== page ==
The difference between anaphase 1 and anaphase 2 is the separation of different types of chromosomes. In Anaphase 1 of mitosis, the homologous (same) chromosomes separate to either side of the cell, and the centromere is whole. In Anaphase 2, the sister chromatids separate, and the centromere is split, which causes the chromatids to separate.
In anaphase 1, the homologous chromosomes move to the opposite poles, and the sister chromatids remain attached. There are other changes: the kinetochore microtubules (spindles) shorten to pull the chromosomes towards the poles. This forms two haploid sets meaning that each set has 23 chromosomes or 46 total, the number typically found in humans. Each chromosome has two chromatids which move separately in anaphase 2.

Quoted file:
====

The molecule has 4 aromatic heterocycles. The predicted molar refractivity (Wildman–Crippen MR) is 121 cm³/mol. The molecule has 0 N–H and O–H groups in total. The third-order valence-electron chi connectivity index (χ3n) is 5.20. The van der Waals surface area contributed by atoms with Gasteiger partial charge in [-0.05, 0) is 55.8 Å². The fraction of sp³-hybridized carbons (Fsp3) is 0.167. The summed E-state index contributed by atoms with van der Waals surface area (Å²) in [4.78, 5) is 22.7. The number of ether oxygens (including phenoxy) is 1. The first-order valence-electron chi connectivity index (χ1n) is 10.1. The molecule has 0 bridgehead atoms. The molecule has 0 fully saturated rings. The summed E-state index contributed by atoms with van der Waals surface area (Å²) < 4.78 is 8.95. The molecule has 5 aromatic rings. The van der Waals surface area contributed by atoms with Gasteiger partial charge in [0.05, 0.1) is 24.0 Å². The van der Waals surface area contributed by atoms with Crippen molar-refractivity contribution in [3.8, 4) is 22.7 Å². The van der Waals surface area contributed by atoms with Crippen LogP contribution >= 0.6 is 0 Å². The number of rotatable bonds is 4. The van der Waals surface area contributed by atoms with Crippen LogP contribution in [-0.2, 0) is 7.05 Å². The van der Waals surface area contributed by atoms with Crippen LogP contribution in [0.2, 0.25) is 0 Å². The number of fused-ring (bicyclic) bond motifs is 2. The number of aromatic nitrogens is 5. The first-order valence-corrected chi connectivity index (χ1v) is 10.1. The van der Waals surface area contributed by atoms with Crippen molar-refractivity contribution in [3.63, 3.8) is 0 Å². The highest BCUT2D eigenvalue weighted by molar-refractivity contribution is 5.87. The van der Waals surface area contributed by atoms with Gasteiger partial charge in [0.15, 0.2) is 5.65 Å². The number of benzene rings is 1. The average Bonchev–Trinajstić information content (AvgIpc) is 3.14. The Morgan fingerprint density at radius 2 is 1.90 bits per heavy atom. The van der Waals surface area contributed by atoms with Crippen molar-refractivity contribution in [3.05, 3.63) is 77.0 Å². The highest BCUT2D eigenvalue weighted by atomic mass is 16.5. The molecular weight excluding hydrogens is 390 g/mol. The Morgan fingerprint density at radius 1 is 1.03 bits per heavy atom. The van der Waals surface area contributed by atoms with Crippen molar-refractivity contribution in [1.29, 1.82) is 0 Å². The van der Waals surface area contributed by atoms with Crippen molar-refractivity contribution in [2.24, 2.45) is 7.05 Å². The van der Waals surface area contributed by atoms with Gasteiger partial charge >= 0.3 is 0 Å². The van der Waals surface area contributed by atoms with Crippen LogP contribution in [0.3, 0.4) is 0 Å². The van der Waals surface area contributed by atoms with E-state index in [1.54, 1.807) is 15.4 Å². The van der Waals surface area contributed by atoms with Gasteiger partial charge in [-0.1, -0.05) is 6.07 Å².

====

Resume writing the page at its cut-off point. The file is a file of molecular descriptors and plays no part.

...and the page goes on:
In anaphase 2, the centromeres are cleaved down the middle allowing microtubules to attach to the kinetochores which pulls the sister chromatids apart. The centromeres are the center part of the sister chromatids that hold them together, often represented by a dot or a circle. When this is broken, the two separate. The sister chromatids are now called sister chromosomes as they move toward opposing poles and are no longer together. By this time, the cell is almost ready to completely separate into daughter cells, resulting in four overall daughter cells by the end of meiosis 2.